Australia’s Draft Law Bids Facebook, Google to Pay for News

The Australian Competition and Consumer Commission is drafting a bill that would require Facebook and Google to negotiate with media publishers and pay for content that appears on their sites. Facebook has responded by threatening to block users and news organizations from sharing local and international news stories on its site. Google, which said its free service would be “at risk,” stated that the law would give media companies “special treatment” that would allow them to make demands that would be difficult to meet. Continue reading Australia’s Draft Law Bids Facebook, Google to Pay for News

Australia and France Seek Changes to Big Tech News Model

Last summer, the Australian Competition and Consumer Commission put together a 623-page report that pointed to Facebook and Google as the reason for the precipitous decline in local news and public policy reporting. Commission chair Rod Sims, who wrote the report, stated that, “global tech companies are not beyond national laws, especially when there is so much at stake.” He and French regulator Isabelle de Silva are challenging those two tech behemoths for carrying news organizations’ content without paying them. Continue reading Australia and France Seek Changes to Big Tech News Model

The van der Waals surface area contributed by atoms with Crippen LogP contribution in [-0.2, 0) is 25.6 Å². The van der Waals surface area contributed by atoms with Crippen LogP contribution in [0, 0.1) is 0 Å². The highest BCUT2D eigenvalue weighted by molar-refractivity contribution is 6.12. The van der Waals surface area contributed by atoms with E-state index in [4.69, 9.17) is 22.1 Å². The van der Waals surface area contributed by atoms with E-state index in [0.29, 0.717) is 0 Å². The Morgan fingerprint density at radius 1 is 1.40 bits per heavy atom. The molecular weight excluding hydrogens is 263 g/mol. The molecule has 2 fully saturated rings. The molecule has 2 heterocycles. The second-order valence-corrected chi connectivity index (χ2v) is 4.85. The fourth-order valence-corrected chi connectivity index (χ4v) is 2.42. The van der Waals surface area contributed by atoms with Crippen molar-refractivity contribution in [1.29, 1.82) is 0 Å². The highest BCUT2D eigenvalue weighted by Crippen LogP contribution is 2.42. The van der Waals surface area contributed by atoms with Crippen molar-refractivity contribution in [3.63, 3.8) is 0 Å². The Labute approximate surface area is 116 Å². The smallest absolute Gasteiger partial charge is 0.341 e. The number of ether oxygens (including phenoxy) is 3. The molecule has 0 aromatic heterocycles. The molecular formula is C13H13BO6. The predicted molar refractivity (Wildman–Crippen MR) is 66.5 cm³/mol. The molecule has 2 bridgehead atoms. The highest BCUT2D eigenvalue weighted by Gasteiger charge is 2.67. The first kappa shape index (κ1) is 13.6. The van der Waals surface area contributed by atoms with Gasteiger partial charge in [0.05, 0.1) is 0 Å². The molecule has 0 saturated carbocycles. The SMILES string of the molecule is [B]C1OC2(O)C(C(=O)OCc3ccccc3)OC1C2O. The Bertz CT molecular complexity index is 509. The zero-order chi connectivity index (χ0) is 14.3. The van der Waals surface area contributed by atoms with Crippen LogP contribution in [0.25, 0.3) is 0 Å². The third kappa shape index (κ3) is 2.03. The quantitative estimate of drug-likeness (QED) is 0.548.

Government, MIT Analyze Location Data For Spread of Virus

During the coronavirus pandemic, the U.S. federal government, via the Centers for Disease Control and Prevention, state and local governments, is receiving analyses of people’s movements — based on location data from millions of mobile phones — in “certain areas of geographic interest.” The data, provided by the mobile advertising industry, is being used to understand how such movements may be impacting the spread of coronavirus. MIT researchers are also debuting a project to track COVID-19 patients via a phone app. Continue reading Government, MIT Analyze Location Data For Spread of Virus

In Europe, Some Film/TV Industries Tweak Release Windows

The film industries in Italy, France and Spain — European countries the hardest hit by the coronavirus — are enduring tough times, with the postponement of dozens of film releases. More worrisome is the future prospects of theaters in markets where indie distributors already contend with the dominance of U.S. content. In France, for example, Hollywood movies accounted for 59 percent of its 213 million theater admissions in 2019. One potential solution is to stream or air indie films on-demand. Continue reading In Europe, Some Film/TV Industries Tweak Release Windows

CES 2020: Wooptix Creates 3D Images From a Single Lens

Wooptix approaches the problem of light-field image capture in an interesting way. Using a single camera lens, they capture the same image at multiple depth-of-field settings. They then assemble a 3D version of the captured image by identifying and grabbing the areas of each depth-of-field image that are in focus. The result is a clear, if slightly flat and layered, 3D image with some degree of parallax. The company’s tech could have multiple applications. Continue reading CES 2020: Wooptix Creates 3D Images From a Single Lens

Facebook’s New Tool Offers Transparency on Data Sharing